I grew up with a mother working on her Masters in family counseling. So as kids, my sister and I got to read a lot of her homework. Seriously. She’d photocopy articles or chapters in books and have all of us read it. I know. I grew up in a weird house. But it was the 1970s and the 1980s and my parents were intellectuals! 🙂

One of the systems I remember is “Transactional Analysis.” We always had books like T.A. for Tots lying around the house.

And lately, I’ve been thinking about how well TA fits with fundraising and nonprofit marketing.
Now, I’m not a qualified TA professional. And I’m not here to defend it or attack it as a system. But as I remember it:

  • Parents talk down at others, telling them what to do.
  • Child feel pressured or feel a need for affirmation or throw a tantrum to be heard.

Healthy communication comes as people talk adult to adult. Adults are more reasoned and reasonable. There’s more ability to talk through issues and hear the other person’s point of view.

Here’s a helpful diagram that’s commonly used in explaining TA:

(c) 2006 EricBerne.com

Is your parent or child fundraising?

Can you see how these dynamics play out in fundraising? Either we come in as the “parent” egotistically telling people they should be giving to us in the same way we’d tell our kids to eat their vegetables. Not very compelling.

Or we look up to the board or donor prospect and desperately seek their attention and approval. We long to be told we’re alright and we’ll be taken care of. When that doesn’t happen, we might throw a tantrum.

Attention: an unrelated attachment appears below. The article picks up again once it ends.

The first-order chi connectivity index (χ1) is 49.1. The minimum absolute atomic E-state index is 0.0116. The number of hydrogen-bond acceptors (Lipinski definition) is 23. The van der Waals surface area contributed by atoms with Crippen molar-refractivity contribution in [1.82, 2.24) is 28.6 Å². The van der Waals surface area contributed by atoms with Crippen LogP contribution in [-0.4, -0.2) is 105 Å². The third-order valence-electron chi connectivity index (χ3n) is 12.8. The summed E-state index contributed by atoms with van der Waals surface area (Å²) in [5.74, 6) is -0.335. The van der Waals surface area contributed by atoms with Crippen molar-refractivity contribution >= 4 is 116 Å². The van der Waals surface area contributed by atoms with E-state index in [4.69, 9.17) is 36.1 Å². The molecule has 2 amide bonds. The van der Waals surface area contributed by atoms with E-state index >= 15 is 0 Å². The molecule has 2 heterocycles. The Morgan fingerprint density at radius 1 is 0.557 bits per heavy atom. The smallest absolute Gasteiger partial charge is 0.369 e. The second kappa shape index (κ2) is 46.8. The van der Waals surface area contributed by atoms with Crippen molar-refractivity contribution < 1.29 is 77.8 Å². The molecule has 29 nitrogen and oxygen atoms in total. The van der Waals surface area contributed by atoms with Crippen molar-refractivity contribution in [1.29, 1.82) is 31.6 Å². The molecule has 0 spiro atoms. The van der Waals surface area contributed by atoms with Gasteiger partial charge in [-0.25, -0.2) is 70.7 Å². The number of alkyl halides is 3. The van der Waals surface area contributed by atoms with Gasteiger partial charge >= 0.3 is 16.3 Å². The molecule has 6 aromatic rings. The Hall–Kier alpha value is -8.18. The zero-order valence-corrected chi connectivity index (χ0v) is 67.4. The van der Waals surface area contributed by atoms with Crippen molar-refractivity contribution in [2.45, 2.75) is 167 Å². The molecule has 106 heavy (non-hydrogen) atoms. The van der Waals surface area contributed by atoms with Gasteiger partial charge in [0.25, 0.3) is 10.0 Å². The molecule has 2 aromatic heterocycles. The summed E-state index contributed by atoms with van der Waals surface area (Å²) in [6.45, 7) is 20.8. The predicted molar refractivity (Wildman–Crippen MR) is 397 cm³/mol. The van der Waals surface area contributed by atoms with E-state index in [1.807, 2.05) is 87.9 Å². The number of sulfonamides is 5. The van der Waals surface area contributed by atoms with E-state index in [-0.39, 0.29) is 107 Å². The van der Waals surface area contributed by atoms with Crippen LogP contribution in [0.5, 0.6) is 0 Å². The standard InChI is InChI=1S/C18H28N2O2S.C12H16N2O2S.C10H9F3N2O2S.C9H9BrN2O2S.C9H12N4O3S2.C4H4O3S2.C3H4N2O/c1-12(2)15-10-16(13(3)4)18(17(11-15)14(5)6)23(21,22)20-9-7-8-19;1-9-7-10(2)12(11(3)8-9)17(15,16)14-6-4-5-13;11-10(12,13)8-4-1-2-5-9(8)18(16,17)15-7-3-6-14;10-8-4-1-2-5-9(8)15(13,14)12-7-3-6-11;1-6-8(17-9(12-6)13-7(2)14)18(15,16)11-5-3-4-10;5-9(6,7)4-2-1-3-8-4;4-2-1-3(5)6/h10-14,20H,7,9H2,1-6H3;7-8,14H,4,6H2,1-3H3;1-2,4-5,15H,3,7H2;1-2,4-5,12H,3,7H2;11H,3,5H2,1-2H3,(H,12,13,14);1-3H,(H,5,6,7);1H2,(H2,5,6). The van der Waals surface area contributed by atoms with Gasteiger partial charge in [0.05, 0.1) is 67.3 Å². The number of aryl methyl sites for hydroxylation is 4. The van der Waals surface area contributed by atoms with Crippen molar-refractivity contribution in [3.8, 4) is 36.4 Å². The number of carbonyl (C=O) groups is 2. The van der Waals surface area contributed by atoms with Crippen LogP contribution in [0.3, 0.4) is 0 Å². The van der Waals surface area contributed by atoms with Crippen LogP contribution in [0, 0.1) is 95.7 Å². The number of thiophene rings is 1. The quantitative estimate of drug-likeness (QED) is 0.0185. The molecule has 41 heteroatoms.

TA in the board room

I saw this in play in a board meeting a couple weeks ago with a very professional and accomplished person. I doubt this person knew how they were coming across. About one issue, they thought we should go before a council of leaders to announce our new direction. Sitting there, it reminded me of my kids coming into the room telling me something they’d decided to do. I’m not quite sure why they’re telling me something I already thought they should be doing this and I’m not quite sure what they expect me to say. I’d rather just see it in action. This person seemed to be relegating our entire organization to the role of child.

Minutes later, that same person then switched roles and, whether intentional or not, thought we should announce the same thing to a group of organizations we partnered with. This time it came across as very dictatorial and unilateral. All of a sudden, our role was now supposed to be parent–and since we gave funding to these organizations, it might have felt even more like a parent talking to a child!

Neither are conducive to good nonprofit marketing or fundraising.

Let’s all be adults

The best stance for marketing and fundraising is when we approach it as adults talking to adults. We’re not demanding their support or allegiance through pronouncements or tantrum like nagging. We’re inviting them to learn about and invest in our cause.

Take an objective look at your communications and interactions with others. Are you coming at it as a parent, child, or adult?

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